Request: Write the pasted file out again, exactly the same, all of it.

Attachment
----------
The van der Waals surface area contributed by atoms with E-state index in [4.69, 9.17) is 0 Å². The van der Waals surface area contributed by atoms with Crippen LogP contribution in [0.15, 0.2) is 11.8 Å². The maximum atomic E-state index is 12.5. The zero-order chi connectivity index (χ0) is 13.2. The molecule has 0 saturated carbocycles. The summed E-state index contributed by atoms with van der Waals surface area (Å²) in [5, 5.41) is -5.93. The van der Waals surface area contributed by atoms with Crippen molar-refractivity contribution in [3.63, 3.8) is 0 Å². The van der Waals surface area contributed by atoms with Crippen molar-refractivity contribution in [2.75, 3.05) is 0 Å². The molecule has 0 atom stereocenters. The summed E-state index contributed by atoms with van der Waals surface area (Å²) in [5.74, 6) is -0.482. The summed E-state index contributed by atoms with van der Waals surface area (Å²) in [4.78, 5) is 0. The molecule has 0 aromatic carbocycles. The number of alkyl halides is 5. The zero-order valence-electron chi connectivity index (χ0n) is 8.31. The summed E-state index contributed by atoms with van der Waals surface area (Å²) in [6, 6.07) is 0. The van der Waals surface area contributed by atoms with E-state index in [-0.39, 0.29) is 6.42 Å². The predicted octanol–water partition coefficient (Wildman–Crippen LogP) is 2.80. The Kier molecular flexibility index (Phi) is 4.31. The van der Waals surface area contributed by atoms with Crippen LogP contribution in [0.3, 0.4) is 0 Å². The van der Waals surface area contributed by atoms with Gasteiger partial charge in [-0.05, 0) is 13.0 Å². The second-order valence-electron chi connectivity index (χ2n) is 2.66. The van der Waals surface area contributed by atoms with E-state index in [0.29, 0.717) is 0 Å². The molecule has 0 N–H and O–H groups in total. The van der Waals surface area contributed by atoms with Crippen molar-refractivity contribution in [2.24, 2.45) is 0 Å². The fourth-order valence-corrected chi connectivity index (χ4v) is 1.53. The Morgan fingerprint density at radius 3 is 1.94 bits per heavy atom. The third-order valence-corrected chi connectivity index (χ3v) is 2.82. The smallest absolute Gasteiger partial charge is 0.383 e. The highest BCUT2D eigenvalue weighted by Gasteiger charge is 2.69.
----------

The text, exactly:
The van der Waals surface area contributed by atoms with E-state index in [4.69, 9.17) is 0 Å². The van der Waals surface area contributed by atoms with Crippen LogP contribution in [0.15, 0.2) is 11.8 Å². The maximum atomic E-state index is 12.5. The zero-order chi connectivity index (χ0) is 13.2. The molecule has 0 saturated carbocycles. The summed E-state index contributed by atoms with van der Waals surface area (Å²) in [5, 5.41) is -5.93. The van der Waals surface area contributed by atoms with Crippen molar-refractivity contribution in [3.63, 3.8) is 0 Å². The van der Waals surface area contributed by atoms with Crippen molar-refractivity contribution in [2.75, 3.05) is 0 Å². The molecule has 0 atom stereocenters. The summed E-state index contributed by atoms with van der Waals surface area (Å²) in [5.74, 6) is -0.482. The summed E-state index contributed by atoms with van der Waals surface area (Å²) in [4.78, 5) is 0. The molecule has 0 aromatic carbocycles. The number of alkyl halides is 5. The zero-order valence-electron chi connectivity index (χ0n) is 8.31. The summed E-state index contributed by atoms with van der Waals surface area (Å²) in [6, 6.07) is 0. The van der Waals surface area contributed by atoms with E-state index in [-0.39, 0.29) is 6.42 Å². The predicted octanol–water partition coefficient (Wildman–Crippen LogP) is 2.80. The Kier molecular flexibility index (Phi) is 4.31. The van der Waals surface area contributed by atoms with Crippen LogP contribution in [0.3, 0.4) is 0 Å². The van der Waals surface area contributed by atoms with Gasteiger partial charge in [-0.05, 0) is 13.0 Å². The second-order valence-electron chi connectivity index (χ2n) is 2.66. The van der Waals surface area contributed by atoms with E-state index in [0.29, 0.717) is 0 Å². The molecule has 0 N–H and O–H groups in total. The van der Waals surface area contributed by atoms with Crippen molar-refractivity contribution in [2.24, 2.45) is 0 Å². The fourth-order valence-corrected chi connectivity index (χ4v) is 1.53. The Morgan fingerprint density at radius 3 is 1.94 bits per heavy atom. The third-order valence-corrected chi connectivity index (χ3v) is 2.82. The smallest absolute Gasteiger partial charge is 0.383 e. The highest BCUT2D eigenvalue weighted by Gasteiger charge is 2.69.